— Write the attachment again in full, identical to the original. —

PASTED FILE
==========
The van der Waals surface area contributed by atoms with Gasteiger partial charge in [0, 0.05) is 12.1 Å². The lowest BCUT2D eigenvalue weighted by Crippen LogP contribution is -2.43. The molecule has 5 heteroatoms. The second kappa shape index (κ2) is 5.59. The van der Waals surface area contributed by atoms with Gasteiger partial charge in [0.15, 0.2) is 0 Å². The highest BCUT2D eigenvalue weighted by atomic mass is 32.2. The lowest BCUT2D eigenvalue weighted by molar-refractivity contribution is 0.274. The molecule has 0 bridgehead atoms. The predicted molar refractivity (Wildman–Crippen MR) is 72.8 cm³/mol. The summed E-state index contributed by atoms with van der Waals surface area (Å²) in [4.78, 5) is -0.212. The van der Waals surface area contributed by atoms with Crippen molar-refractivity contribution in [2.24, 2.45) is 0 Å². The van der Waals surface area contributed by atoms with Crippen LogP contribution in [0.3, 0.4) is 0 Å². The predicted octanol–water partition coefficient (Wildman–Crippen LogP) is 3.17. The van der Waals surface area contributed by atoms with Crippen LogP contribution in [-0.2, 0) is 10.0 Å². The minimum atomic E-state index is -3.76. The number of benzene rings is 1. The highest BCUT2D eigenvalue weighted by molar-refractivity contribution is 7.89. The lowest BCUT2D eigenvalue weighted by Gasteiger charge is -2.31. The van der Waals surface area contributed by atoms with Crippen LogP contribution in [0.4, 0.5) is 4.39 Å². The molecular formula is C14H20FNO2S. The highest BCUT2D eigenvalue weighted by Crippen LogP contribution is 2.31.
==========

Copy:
The van der Waals surface area contributed by atoms with Gasteiger partial charge in [0, 0.05) is 12.1 Å². The lowest BCUT2D eigenvalue weighted by Crippen LogP contribution is -2.43. The molecule has 5 heteroatoms. The second kappa shape index (κ2) is 5.59. The van der Waals surface area contributed by atoms with Gasteiger partial charge in [0.15, 0.2) is 0 Å². The highest BCUT2D eigenvalue weighted by atomic mass is 32.2. The lowest BCUT2D eigenvalue weighted by molar-refractivity contribution is 0.274. The molecule has 0 bridgehead atoms. The predicted molar refractivity (Wildman–Crippen MR) is 72.8 cm³/mol. The summed E-state index contributed by atoms with van der Waals surface area (Å²) in [4.78, 5) is -0.212. The van der Waals surface area contributed by atoms with Crippen molar-refractivity contribution in [2.24, 2.45) is 0 Å². The van der Waals surface area contributed by atoms with Crippen LogP contribution in [0.3, 0.4) is 0 Å². The predicted octanol–water partition coefficient (Wildman–Crippen LogP) is 3.17. The van der Waals surface area contributed by atoms with Crippen LogP contribution in [-0.2, 0) is 10.0 Å². The minimum atomic E-state index is -3.76. The number of benzene rings is 1. The highest BCUT2D eigenvalue weighted by molar-refractivity contribution is 7.89. The lowest BCUT2D eigenvalue weighted by Gasteiger charge is -2.31. The van der Waals surface area contributed by atoms with Crippen LogP contribution in [0.4, 0.5) is 4.39 Å². The molecular formula is C14H20FNO2S. The highest BCUT2D eigenvalue weighted by Crippen LogP contribution is 2.31.